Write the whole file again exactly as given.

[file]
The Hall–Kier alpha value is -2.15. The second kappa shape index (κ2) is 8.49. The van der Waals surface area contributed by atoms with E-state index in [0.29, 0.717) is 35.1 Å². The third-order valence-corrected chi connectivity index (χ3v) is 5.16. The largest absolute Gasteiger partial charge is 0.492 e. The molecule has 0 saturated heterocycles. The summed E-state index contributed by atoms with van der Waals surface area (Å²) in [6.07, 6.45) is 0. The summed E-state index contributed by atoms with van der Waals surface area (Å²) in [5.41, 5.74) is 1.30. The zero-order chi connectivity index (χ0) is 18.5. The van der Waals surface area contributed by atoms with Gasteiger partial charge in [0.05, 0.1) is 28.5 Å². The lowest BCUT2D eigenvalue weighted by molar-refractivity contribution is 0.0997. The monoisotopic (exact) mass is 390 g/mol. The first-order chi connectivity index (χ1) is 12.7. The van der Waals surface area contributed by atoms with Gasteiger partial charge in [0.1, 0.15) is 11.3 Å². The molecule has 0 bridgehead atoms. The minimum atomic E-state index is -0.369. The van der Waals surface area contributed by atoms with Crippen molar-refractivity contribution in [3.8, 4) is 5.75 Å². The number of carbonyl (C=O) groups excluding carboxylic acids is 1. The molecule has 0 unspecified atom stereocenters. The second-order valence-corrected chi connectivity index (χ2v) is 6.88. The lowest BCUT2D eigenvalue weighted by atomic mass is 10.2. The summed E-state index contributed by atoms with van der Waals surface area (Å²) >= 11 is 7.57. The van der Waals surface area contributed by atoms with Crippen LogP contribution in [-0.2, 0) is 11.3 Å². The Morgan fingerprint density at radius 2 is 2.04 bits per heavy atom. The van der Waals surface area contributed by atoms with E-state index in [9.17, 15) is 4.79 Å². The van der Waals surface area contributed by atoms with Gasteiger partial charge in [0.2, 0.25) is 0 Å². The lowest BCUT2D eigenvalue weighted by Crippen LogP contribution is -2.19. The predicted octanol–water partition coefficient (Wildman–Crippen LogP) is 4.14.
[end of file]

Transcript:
The Hall–Kier alpha value is -2.15. The second kappa shape index (κ2) is 8.49. The van der Waals surface area contributed by atoms with E-state index in [0.29, 0.717) is 35.1 Å². The third-order valence-corrected chi connectivity index (χ3v) is 5.16. The largest absolute Gasteiger partial charge is 0.492 e. The molecule has 0 saturated heterocycles. The summed E-state index contributed by atoms with van der Waals surface area (Å²) in [6.07, 6.45) is 0. The summed E-state index contributed by atoms with van der Waals surface area (Å²) in [5.41, 5.74) is 1.30. The zero-order chi connectivity index (χ0) is 18.5. The van der Waals surface area contributed by atoms with Gasteiger partial charge in [0.05, 0.1) is 28.5 Å². The lowest BCUT2D eigenvalue weighted by molar-refractivity contribution is 0.0997. The monoisotopic (exact) mass is 390 g/mol. The first-order chi connectivity index (χ1) is 12.7. The van der Waals surface area contributed by atoms with Gasteiger partial charge in [0.1, 0.15) is 11.3 Å². The molecule has 0 bridgehead atoms. The minimum atomic E-state index is -0.369. The van der Waals surface area contributed by atoms with Crippen molar-refractivity contribution in [3.8, 4) is 5.75 Å². The number of carbonyl (C=O) groups excluding carboxylic acids is 1. The molecule has 0 unspecified atom stereocenters. The second-order valence-corrected chi connectivity index (χ2v) is 6.88. The lowest BCUT2D eigenvalue weighted by atomic mass is 10.2. The summed E-state index contributed by atoms with van der Waals surface area (Å²) >= 11 is 7.57. The van der Waals surface area contributed by atoms with Crippen LogP contribution in [-0.2, 0) is 11.3 Å². The Morgan fingerprint density at radius 2 is 2.04 bits per heavy atom. The van der Waals surface area contributed by atoms with E-state index in [9.17, 15) is 4.79 Å². The van der Waals surface area contributed by atoms with Gasteiger partial charge in [0.2, 0.25) is 0 Å². The lowest BCUT2D eigenvalue weighted by Crippen LogP contribution is -2.19. The predicted octanol–water partition coefficient (Wildman–Crippen LogP) is 4.14.